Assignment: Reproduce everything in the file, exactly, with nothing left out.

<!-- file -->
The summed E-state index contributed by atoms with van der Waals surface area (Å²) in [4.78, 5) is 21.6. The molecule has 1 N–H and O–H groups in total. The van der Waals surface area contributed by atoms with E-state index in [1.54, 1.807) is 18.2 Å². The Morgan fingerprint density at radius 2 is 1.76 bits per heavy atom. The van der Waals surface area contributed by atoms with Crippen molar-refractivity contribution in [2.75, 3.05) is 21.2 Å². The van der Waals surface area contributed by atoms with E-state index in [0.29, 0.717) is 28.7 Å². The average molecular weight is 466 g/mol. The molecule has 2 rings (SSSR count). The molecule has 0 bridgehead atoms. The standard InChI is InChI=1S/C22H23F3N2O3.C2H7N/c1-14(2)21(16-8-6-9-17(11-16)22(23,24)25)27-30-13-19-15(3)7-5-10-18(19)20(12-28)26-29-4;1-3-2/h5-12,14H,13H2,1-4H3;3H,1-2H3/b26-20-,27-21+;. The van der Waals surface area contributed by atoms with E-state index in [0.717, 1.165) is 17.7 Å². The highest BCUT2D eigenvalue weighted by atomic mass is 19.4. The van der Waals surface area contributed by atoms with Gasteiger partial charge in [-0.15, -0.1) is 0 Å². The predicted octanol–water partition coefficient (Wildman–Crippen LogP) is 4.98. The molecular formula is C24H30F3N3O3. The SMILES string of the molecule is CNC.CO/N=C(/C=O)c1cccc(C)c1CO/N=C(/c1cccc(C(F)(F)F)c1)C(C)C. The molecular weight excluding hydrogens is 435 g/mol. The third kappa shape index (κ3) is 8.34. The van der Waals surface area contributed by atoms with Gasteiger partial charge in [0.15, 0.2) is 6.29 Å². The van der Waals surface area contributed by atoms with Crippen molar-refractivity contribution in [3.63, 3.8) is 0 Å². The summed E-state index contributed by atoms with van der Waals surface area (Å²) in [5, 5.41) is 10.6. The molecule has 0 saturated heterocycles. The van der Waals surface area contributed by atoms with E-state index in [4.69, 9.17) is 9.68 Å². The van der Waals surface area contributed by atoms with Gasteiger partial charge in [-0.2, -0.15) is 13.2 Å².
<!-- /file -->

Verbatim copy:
The summed E-state index contributed by atoms with van der Waals surface area (Å²) in [4.78, 5) is 21.6. The molecule has 1 N–H and O–H groups in total. The van der Waals surface area contributed by atoms with E-state index in [1.54, 1.807) is 18.2 Å². The Morgan fingerprint density at radius 2 is 1.76 bits per heavy atom. The van der Waals surface area contributed by atoms with Crippen molar-refractivity contribution in [2.75, 3.05) is 21.2 Å². The van der Waals surface area contributed by atoms with E-state index in [0.29, 0.717) is 28.7 Å². The average molecular weight is 466 g/mol. The molecule has 2 rings (SSSR count). The molecule has 0 bridgehead atoms. The standard InChI is InChI=1S/C22H23F3N2O3.C2H7N/c1-14(2)21(16-8-6-9-17(11-16)22(23,24)25)27-30-13-19-15(3)7-5-10-18(19)20(12-28)26-29-4;1-3-2/h5-12,14H,13H2,1-4H3;3H,1-2H3/b26-20-,27-21+;. The van der Waals surface area contributed by atoms with E-state index in [0.717, 1.165) is 17.7 Å². The highest BCUT2D eigenvalue weighted by atomic mass is 19.4. The van der Waals surface area contributed by atoms with Gasteiger partial charge in [-0.15, -0.1) is 0 Å². The predicted octanol–water partition coefficient (Wildman–Crippen LogP) is 4.98. The molecular formula is C24H30F3N3O3. The SMILES string of the molecule is CNC.CO/N=C(/C=O)c1cccc(C)c1CO/N=C(/c1cccc(C(F)(F)F)c1)C(C)C. The molecular weight excluding hydrogens is 435 g/mol. The third kappa shape index (κ3) is 8.34. The van der Waals surface area contributed by atoms with Gasteiger partial charge in [0.15, 0.2) is 6.29 Å². The van der Waals surface area contributed by atoms with Crippen molar-refractivity contribution in [3.63, 3.8) is 0 Å². The summed E-state index contributed by atoms with van der Waals surface area (Å²) in [5, 5.41) is 10.6. The molecule has 0 saturated heterocycles. The van der Waals surface area contributed by atoms with E-state index in [4.69, 9.17) is 9.68 Å². The van der Waals surface area contributed by atoms with Gasteiger partial charge in [-0.2, -0.15) is 13.2 Å².